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The performance of 'Large Language Models' (LLMs) such as GPT3 or ChatGPT has given rise to a new generation of start-ups whose business model is no longer based on the development of their own AI model from scratch, but rather on the re-training, or fine-tuning, of existing LLMs.

This article, limited to the field of patents, discusses what assurance the open-source license for an artificial intelligence model, such as an LLM, gives to the users of that model that they can re-train it without risk of committing an act of patent infringement.


The distribution of an AI model under an open-source license does not prevent contributors to the open-source project from holding patents to the technologies implemented.

The promise of an open-source license, in the field of conventional software, is to allow the user of the software to use, modify and re-distribute it freely, or at the very least, with a minimum of constraints.

These constraints are defined by the open-source license under which the software is distributed. The clauses of open-source licenses are highly variable. It is usual to differentiate so-called ‘permissive’ licenses, which impose few obligations on the users of the software distributed under open-source license, from so-called ‘copyleft’ licenses which require any work derived from such software to be distributed under the same license.

Some open-source licenses contain a clause relating to patents. Put very loosely, such a clause may for example provide (based on the Apache 2.0 license) that any contributor to a program distributed under that license grants a patent license to use, sell, transfer the program, etc., where such license however applies only to those patent claims licensable by such contributor that are necessarily infringed by their contributions alone or by combination of their contributions with the program to which such contributions were submitted.

It is to be noted that the scope of the patent license included in such a license is defined rather narrowly according to the computer program distributed under the open-source license.

In the field of artificial intelligence, that program is most commonly the artificial intelligence model itself (typically neural network-based), resulting from development.


The authorization to use the AI model conferred by the open-source license generally does not extend to methods of training the AI model

The specificity of developments in the field of artificial intelligence is that, although the AI model is usually the main result obtained from development, it is very often not the only protectable element. :

The most inventive element, which required the most investment, may indeed be the training method used to obtain the AI model (for example, developing a suitable cost function, etc.).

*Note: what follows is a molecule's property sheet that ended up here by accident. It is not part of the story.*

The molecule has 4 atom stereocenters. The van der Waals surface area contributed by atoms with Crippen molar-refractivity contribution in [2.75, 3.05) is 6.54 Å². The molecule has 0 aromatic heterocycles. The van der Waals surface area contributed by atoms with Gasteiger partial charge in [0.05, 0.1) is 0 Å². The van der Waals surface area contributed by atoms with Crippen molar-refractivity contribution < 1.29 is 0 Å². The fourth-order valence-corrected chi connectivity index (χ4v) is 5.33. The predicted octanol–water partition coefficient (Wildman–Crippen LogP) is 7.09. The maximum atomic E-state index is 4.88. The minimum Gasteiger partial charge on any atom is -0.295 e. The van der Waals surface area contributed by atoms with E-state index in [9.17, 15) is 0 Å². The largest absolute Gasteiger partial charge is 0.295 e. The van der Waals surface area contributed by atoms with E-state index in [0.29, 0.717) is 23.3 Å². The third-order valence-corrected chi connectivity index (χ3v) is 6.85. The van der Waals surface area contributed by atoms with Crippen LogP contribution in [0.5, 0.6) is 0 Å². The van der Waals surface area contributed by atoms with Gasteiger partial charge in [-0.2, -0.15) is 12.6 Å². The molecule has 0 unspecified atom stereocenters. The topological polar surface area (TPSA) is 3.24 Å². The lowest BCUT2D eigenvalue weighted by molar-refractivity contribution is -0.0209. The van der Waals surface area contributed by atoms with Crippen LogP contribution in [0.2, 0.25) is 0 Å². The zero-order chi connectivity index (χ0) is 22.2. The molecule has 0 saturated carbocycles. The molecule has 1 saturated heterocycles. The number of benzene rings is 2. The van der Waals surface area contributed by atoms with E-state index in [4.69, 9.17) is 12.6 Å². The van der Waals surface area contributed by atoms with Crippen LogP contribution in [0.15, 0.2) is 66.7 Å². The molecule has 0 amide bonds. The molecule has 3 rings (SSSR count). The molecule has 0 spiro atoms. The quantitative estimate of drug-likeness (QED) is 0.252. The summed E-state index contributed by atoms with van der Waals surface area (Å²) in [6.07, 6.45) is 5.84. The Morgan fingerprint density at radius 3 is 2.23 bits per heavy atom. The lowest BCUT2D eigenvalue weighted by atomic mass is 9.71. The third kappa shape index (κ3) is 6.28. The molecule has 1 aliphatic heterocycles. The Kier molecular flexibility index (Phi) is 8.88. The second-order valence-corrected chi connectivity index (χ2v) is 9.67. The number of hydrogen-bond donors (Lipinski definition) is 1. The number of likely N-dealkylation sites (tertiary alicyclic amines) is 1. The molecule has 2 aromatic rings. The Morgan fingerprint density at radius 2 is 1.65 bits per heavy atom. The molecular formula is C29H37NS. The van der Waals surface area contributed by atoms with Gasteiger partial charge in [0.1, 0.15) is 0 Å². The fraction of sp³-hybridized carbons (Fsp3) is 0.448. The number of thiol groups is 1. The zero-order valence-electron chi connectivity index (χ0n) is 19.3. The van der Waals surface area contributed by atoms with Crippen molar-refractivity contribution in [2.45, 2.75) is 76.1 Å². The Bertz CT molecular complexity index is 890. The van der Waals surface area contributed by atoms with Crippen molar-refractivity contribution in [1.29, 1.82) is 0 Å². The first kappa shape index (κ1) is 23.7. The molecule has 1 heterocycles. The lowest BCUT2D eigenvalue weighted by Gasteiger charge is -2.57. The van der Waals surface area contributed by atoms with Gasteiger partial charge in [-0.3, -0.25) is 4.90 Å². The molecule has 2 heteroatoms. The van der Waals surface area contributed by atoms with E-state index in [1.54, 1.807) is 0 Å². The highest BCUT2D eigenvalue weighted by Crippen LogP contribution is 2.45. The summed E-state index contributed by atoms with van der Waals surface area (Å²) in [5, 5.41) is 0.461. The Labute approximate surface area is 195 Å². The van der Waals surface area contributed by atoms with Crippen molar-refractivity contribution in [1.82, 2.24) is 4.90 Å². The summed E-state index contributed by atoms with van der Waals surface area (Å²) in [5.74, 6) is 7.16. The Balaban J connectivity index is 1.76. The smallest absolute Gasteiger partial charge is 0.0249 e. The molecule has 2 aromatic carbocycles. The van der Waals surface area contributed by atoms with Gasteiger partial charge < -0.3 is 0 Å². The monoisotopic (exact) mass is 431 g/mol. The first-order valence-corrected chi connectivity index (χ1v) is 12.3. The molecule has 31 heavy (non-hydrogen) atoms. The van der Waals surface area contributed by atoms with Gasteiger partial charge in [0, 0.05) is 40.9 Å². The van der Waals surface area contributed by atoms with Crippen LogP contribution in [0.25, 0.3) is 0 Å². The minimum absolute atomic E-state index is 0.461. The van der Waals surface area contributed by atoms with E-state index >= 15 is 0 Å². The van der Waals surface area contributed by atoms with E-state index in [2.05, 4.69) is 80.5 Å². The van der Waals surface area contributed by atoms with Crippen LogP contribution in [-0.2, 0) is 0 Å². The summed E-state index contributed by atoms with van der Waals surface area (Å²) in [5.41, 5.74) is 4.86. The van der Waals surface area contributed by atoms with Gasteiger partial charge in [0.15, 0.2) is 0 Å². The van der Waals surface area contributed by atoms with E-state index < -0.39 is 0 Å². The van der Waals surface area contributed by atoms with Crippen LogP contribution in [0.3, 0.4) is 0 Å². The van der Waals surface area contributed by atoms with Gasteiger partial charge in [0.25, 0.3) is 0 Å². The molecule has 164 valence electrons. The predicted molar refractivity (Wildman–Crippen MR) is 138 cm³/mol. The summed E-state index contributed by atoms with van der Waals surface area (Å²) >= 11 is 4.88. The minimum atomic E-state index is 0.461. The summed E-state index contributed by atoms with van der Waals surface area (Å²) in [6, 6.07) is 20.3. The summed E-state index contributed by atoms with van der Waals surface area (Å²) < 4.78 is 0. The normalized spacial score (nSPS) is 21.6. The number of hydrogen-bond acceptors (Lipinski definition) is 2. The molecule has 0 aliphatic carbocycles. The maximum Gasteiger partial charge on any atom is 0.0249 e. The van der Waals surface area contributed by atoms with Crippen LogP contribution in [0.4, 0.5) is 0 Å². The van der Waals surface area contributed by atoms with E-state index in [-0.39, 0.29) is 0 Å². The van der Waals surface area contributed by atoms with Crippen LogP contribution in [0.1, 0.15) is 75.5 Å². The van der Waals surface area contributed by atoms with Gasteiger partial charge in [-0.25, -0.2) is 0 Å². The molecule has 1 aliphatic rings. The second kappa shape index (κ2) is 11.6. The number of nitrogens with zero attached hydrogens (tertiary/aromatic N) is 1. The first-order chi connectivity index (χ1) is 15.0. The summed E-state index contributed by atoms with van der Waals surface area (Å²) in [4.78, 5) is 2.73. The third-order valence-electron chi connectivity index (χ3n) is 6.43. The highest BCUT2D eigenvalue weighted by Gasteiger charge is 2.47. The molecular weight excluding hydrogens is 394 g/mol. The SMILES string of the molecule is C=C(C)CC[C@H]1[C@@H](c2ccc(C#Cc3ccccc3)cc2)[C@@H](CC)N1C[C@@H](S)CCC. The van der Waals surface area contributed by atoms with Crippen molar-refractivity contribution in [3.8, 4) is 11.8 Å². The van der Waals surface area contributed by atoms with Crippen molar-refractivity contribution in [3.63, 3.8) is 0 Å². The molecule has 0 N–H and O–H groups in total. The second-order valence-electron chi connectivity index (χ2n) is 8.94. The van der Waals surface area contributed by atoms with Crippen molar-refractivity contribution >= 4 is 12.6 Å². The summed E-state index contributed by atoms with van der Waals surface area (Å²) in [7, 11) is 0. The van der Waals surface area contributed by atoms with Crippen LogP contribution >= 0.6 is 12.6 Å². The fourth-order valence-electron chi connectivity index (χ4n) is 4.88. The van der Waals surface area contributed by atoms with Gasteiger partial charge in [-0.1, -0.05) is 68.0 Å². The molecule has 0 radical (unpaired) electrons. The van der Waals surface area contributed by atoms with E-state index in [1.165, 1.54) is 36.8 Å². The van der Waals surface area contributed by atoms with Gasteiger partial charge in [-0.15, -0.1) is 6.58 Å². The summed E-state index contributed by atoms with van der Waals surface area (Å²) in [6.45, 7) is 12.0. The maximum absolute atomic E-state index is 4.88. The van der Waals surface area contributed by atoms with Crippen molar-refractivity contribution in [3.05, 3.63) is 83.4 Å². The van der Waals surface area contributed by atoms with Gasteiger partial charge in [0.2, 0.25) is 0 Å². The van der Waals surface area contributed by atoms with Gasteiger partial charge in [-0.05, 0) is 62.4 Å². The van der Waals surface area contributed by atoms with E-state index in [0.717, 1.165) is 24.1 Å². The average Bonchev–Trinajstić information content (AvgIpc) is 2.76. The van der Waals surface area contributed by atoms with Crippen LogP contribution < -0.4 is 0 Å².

In many cases, such a training method may be protected by a patent.

However, because the scope of an open-source license is defined according to the program distributed under the open-source license, it would appear difficult to consider that the patent license included in that open-source license would extend to elements other than the program, that is to say other than to the AI model itself.

In particular, because the AI model upon which depends the scope of the open-source license, does not in most cases include any information as to how it was trained, it would appear that the open-source license cannot cover the training method used to obtain that model.

Subsequently, – subject to confirmation by a court decision and depending upon the jurisdiction concerned – the open-source license probably cannot be considered as authorizing the implementation of the training method of the artificial intelligence model.

Furthermore, in numerous cases, when an AI model is distributed under an open-source license, it is simultaneously presented and discussed in a scientific publication. The training method is generally disclosed in that publication.

Consider the scenario in which the authors of an AI model obtained a patent covering the method of training the model.

In this case, if a third party trains or re-trains the AI model (e.g. by fine-tuning) in the course of business, using that same training method, this might be considered as infringing the patent concerned.

What is more, it cannot be ruled out that, in some jurisdictions, in particular if the patent claims were deliberately formulated for that purpose, it could also be considered that claims for a training method also cover the IA model itself, if those claims are considered as defining a method of “manufacturing” an AI model, and if it is considered that the AI model considered was obtained directly by the training method claimed.



In conclusion, for AI models as for any software, distribution under an open-source license does not remove the need for prudence prior to implementing the software or AI model considered. The above analysis furthermore shows that special caution is required if it is planned to subject the AI model to additional training sessions: it should be checked in advance that performing those training sessions will not infringe third party rights.

As it happens, the open-source community has understood this risk and is starting to offer open-source licenses that are better adapted to the field of artificial intelligence.

A new generation of licenses specially adapted to developments in open source is in course of being launched. The first of these is the RAIL license. Although, in explicitly taking into account specific components of artificial intelligence models, patent clauses do not yet grant a patent license as broad as the community of open-source developers would like, they nevertheless constitute a decisive step in clarifying the scope of the rights conferred by an open-source license in the field of artificial intelligence.

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